FORTRESS ROYAL ENGINEERS No1 Works Coy completed additional accommodation for 1st Bn Dorset Regt at Hompesch. Bomb Disposal UXB reported 1; dealt with 1 (Ack Ack shell case).

(1) Massey Anderson, Reuter’s Correspondent aboard Illustrious, from Malta Diary of a War, Michael Galea, PEG Ltd, 1992

(2) Malta: Blitzed but not Beaten, Philip Vella, Progress Press 1985

(3) Red Duster, White Ensign, Ian Cameron, First Future Publications 1975

 

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Posted by on January 10, 2016 in 1941, January 1941

 

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6 January 1941: New Convoy Bringing Reinforcements for Malta

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OPERATION ‘EXCESS’ GETS UNDERWAY WITH STEALTH MANOEUVRE

HMS Bonaventure

HMS Bonaventure

Allied Naval Commanders are adopting new tactics to bring the latest convoy safely through the western Mediterranean to Malta. In a carefully planned move, four merchant ships escorted by cruiser Bonaventure and four destroyers left Gibraltar before dark this evening and sailed westward from Gibraltar, clearly heading towards the Atlantic.

Then under cover of darkness the four merchantmen reversed course and passed back through the Straits of Gibraltar, where Force H, including battlecruiser Renown, battleship Malaya, carrier Ark Royal, cruiser Sheffield and eight destroyers lay ready to escort them towards Malta.

In a companion move, cruisers Gloucester and Southampton loaded with Army and RAF personnel for Malta sailed from Alexandria today with destroyers Ilex and Janus.  Personnel embarked include: 12 Ack Ack Defence HQ officers 2, other ranks 7; 12 Ack Ack gun operation room officers 7, other ranks 12; 484 Searchlight Battery Royal Artillery officer 9, other ranks 322; RAPC officers 3; RAMC officer 1; Ad Corps officers 2, other ranks 1.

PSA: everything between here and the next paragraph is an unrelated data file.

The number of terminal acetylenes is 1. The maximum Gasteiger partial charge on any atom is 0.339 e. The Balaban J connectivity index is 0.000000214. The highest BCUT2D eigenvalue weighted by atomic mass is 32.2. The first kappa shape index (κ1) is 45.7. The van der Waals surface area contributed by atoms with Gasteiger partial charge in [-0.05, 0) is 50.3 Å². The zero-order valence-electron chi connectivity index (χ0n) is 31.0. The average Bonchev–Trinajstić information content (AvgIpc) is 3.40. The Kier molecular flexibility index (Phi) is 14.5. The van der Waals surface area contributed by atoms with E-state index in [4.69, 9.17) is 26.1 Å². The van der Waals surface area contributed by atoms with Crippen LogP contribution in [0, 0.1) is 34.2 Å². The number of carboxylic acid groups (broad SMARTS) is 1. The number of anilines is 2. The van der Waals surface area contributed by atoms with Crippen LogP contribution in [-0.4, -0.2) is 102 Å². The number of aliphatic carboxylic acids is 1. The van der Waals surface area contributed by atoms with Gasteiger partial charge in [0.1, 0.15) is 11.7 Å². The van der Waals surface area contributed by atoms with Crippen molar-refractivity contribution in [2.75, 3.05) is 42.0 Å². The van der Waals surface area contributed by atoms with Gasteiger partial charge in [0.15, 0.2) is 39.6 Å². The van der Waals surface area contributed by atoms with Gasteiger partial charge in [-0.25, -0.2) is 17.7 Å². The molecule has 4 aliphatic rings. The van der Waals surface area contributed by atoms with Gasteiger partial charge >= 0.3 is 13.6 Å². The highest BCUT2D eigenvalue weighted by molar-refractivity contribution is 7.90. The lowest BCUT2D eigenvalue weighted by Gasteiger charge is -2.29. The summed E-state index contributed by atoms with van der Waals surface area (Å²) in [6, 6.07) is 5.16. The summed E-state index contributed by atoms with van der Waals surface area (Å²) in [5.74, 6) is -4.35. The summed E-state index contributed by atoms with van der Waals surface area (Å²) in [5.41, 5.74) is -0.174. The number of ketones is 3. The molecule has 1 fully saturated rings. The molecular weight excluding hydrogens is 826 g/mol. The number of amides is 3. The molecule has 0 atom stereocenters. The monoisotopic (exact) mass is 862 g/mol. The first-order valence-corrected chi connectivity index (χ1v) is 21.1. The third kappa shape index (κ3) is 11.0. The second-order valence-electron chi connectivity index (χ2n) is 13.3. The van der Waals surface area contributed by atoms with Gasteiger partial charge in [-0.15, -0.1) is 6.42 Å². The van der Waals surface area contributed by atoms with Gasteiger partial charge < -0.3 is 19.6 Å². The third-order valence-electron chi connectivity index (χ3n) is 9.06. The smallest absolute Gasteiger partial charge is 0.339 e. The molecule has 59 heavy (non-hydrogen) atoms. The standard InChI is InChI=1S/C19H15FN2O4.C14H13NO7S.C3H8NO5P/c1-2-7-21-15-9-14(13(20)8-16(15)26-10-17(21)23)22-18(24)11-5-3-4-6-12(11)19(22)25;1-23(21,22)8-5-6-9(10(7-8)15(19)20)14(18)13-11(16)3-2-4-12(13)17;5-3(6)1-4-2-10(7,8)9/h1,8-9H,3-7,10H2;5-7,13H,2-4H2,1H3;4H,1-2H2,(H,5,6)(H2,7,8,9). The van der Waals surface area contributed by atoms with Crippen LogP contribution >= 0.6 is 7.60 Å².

ROME RADIO FALSE CLAIMS

Rome radio today reported that Malta was attacked last night. Yet no enemy aircraft have approached the Island during the past 24 hours. 

ALLIES DROP PROPOGANDA LEAFLET

Allied aircraft today dropped leaflets onto areas where Italian soldiers are stationed giving details of recent RAF operations in Libya, with the intention of terrorising them into ceasing to fight. Allied propaganda leaflets also emphasise the ideological purpose of British soldiers who are guided by the love of freedom and the right of the oppressed peoples.

MALTA SIGNAL COMPANY OPERATIONAL

The Governor and Commander in Chief today reported that the officer establishment of the Malta Signal Company is now up to basic strength. Communications are now operational with 50 lines of multi-phone for Ack Ack searchlights and gunlayer sets.  However, the unit requires three more NCOs and two other ranks to reach full potential.  He has asked the War Office for clearance to enlist British ex-servicemen or Maltese to fill the posts.

AIR RAIDS DAWN 6 JANUARY TO DAWN 7 JANUARY 1941

Weather  Rain and strong winds.

No air raids.

OPERATIONS REPORTS MONDAY 6 JANUARY 1941

ROYAL NAVY  Unique arrived to join First Submarine Flotilla.

AIR HQ 0615-1055 hrs Glenn Martin photo reconnaissance for enemy shipping. Naples from 6000 ft: two battleships, one cruiser in dry dock; three destroyers, two merchant vessels 12000 tons, 18 merchant vessels to 8000 tons, 20 merchant vessels 2-4500 tons.  Intense but inaccurate Ack Ack; no aircraft.  Palermo: two 6in cruisers, two destroyers, four merchant vessels 5000 tons, five of 2000 tons.  Light inaccurate Ack ack; no aircraft. 0614-1059 hrs Glenn Martin photo reconnaissance Tripoli harbour: five possibly six destroyers, four of which lying alongside large merchant vessels north and centre of harbour; two auxiliaries, four merchant vessels 10000 tons, four of 6000 tons, 14 small merchant vessels, 20 barges, three seaplanes.  Intense, fairly accurate Ack Ack.  9000 pamphlets of Churchill’s speech dropped over Tripoli.  Pantelleria not photographed owing to heavy low cloud over the Island.  Operations by Wellingtons: 148 Squadron against Tripoli.  

LUQA 431 Flight: 1 Maryland reconnaissance Palermo and Naples; 1 Maryland reconnaissance Tripoli – pamphlets dropped. 148 Squadron: 6 Wellingtons bombing raid on Tripoli.

8th Bn MANCHESTER REGIMENT  A raft, possibly from Hyperion, was found near a coastal defence post.

2nd Bn ROYAL WEST KENT REGIMENT  General Donovan, US Army, toured posts. Billets taken over at Rinella for Nos 16 and 18 Platoons. 

 

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Posted by on January 6, 2016 in 1941, January 1941